CHIPPEWA FALLS — Since 1983, Family Support Center has provided free and confidential services to people of all ages and genders affected by domestic and intimate partner violence, sexual assault, and child abuse. “Sexual Assault Awareness Month has, historically, been an opportunity to connect with our communities, and make sure more people know about what we have to offer,” says Amanda Schumacher, Sexual Assault Program Director at Family Support Center, which has offices in Chippewa and Eau Claire counties. “But in 2020, the COVID-19 pandemic really challenged us to come up with new ways to reach out, especially with so many experiencing increased isolation. We definitely saw a lot of compounded trauma and worked to meet that need in creative ways.”
Whereas last April, planned in-person SAAM programming had to shift, with little notice, to virtual versions or be abandoned altogether, the past year’s lessons are translating into a much more thoughtful and resourceful SAAM in 2021. “On one hand, we were made aware of the limitations of technology for some populations, and have been careful about navigating that,” notes Schumacher. “But we have also gotten feedback that online events and ‘teleadvocacy’ can be more accessible for others. So we’re striving to strike a balance.”
One example of this is the Sexual Assault Program’s SAAM Webinar Series, in which advocates will highlight areas of their work that have everyday applications for sexual assault survivors as well as caring community members who want to learn more. Kenzie, who recently undertook FSC’s new Human Trafficking Case Manager position*, will present on some of the nuances of this role. “As an agency, we’ve always served people who have experienced human trafficking.” But, with this dedicated position, and a survivor-focused philosophy accommodating the needs of those who are involved in the criminal legal system and those who are not, comes the opportunity for more concerted attention. “It’s so important to take cues from the populations most affected about what is actually needed,” Kenzie adds.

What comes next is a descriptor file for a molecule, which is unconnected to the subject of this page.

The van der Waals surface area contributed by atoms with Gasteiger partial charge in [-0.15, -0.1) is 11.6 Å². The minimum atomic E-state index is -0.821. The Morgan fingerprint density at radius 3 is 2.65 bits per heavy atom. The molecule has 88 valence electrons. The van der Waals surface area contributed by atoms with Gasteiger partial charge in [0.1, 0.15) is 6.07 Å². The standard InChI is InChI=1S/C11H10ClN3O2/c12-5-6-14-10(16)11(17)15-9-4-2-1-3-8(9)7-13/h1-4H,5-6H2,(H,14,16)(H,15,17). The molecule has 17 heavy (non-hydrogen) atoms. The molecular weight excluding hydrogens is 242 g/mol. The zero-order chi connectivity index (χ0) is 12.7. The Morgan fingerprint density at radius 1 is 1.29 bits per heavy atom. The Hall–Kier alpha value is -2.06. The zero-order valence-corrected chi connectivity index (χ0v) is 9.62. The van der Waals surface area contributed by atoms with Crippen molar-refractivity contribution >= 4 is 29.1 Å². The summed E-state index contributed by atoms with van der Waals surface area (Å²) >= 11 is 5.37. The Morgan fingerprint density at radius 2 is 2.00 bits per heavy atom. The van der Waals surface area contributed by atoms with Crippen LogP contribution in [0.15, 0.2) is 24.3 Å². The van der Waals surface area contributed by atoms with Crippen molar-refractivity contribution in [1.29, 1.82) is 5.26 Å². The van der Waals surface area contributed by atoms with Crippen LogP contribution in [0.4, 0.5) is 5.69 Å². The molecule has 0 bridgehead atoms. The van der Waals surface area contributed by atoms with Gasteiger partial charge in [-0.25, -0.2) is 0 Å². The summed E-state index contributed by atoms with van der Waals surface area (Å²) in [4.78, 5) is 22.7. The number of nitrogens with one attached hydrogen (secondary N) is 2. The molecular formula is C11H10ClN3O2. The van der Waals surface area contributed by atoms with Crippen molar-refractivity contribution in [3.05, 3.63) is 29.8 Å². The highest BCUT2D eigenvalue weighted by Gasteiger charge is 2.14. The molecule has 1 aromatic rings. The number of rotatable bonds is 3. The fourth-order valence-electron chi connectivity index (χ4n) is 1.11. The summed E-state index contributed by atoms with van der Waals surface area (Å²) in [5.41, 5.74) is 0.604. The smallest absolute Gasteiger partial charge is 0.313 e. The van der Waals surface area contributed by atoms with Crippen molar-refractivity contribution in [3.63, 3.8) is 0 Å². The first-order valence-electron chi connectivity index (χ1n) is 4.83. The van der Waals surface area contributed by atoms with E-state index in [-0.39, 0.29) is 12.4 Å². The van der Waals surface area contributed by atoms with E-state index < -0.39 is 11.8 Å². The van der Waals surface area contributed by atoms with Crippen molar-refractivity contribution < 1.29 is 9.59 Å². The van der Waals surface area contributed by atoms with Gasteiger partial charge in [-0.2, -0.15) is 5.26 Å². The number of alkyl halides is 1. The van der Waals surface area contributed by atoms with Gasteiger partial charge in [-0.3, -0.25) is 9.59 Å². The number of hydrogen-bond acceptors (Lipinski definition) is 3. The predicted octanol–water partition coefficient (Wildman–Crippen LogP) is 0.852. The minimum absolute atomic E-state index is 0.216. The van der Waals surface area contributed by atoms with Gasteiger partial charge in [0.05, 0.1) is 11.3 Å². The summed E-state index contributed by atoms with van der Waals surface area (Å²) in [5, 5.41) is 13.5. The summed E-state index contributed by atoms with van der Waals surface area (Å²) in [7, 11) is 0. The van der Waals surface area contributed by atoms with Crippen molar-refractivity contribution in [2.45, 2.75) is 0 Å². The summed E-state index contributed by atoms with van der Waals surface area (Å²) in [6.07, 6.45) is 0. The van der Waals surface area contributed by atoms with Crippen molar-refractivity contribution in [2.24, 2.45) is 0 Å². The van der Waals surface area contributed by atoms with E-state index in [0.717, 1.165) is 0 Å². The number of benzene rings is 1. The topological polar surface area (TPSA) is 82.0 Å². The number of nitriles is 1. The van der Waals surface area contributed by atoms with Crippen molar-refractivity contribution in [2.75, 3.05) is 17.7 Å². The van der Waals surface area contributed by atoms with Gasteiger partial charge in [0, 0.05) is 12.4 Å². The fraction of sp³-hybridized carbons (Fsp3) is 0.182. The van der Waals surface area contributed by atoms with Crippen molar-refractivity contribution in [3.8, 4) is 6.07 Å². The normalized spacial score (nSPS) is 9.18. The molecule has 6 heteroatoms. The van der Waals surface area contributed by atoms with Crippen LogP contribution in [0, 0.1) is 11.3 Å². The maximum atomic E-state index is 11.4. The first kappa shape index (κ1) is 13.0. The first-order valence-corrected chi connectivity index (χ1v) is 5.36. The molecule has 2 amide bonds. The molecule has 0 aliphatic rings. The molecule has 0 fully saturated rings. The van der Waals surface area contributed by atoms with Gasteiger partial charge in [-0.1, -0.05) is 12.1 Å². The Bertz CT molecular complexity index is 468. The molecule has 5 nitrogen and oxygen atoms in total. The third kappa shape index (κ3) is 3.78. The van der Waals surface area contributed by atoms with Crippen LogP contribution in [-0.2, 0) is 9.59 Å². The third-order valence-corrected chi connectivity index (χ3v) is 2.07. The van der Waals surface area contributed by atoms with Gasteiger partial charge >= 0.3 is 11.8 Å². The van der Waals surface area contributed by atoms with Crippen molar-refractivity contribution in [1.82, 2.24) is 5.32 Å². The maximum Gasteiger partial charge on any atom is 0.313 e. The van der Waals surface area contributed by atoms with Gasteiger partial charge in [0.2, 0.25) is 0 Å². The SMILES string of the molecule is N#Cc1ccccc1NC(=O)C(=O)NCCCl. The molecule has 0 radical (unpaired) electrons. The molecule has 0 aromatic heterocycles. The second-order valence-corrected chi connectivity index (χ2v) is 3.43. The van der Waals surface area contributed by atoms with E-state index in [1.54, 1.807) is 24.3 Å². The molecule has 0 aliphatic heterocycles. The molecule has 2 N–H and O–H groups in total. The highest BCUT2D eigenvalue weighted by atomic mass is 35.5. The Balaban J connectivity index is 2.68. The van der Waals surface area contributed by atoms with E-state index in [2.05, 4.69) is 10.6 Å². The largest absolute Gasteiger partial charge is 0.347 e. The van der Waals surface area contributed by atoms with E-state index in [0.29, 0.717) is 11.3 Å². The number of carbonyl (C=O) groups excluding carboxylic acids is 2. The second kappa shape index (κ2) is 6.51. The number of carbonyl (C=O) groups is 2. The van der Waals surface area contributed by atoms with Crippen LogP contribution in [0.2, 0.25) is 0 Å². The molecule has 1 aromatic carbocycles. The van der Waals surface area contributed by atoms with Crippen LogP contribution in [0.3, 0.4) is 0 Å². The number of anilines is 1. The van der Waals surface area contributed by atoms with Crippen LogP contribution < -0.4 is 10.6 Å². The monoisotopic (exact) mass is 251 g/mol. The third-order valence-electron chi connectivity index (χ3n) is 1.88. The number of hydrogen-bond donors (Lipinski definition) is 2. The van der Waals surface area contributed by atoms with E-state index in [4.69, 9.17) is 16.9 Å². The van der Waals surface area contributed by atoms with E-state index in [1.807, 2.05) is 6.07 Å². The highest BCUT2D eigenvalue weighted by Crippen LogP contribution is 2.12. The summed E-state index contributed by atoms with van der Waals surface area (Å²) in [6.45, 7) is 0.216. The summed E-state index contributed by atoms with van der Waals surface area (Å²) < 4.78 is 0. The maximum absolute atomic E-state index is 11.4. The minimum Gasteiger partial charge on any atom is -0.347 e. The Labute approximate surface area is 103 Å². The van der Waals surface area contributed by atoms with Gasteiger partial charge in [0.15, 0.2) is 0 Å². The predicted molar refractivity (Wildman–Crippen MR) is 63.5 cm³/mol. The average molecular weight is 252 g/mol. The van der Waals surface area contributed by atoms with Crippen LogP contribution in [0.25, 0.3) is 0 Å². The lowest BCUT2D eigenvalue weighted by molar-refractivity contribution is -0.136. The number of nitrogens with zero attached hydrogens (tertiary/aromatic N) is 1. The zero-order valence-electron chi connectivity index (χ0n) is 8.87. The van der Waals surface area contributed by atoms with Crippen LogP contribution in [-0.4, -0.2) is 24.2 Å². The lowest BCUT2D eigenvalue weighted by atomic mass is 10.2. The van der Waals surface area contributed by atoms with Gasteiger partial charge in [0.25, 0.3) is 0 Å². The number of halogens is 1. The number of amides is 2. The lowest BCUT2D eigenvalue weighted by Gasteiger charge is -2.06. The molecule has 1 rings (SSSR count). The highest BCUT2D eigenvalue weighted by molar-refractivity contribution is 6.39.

Grace, the advocate for CASA (Center for Awareness of Sexual Assault), FSC’s satellite program on the UW-Eau Claire campus, agrees. “I’m located at UWEC so I can be more available to students, who we know disproportionately experience sexual violence. What I do is really driven by the folks who utilize CASA services. That’s the case for all Family Support Center advocates,” says Grace, who also notes the agency has been taking tangible steps to center other, highly impacted groups, like survivors of color, and LGBTQ+ survivors, and are better equipped to serve everyone as a result.
For more information on Sexual Assault Awareness Month activities, or Family Support Center services, visit www.FamilySupportCenterCF.com, follow our Facebook page at @FamilySupportChippewaValley, or call our central office at 715.723.1138.
* This position is funded by a Victims of Crime Enhanced Collaborative Model (ECM) grant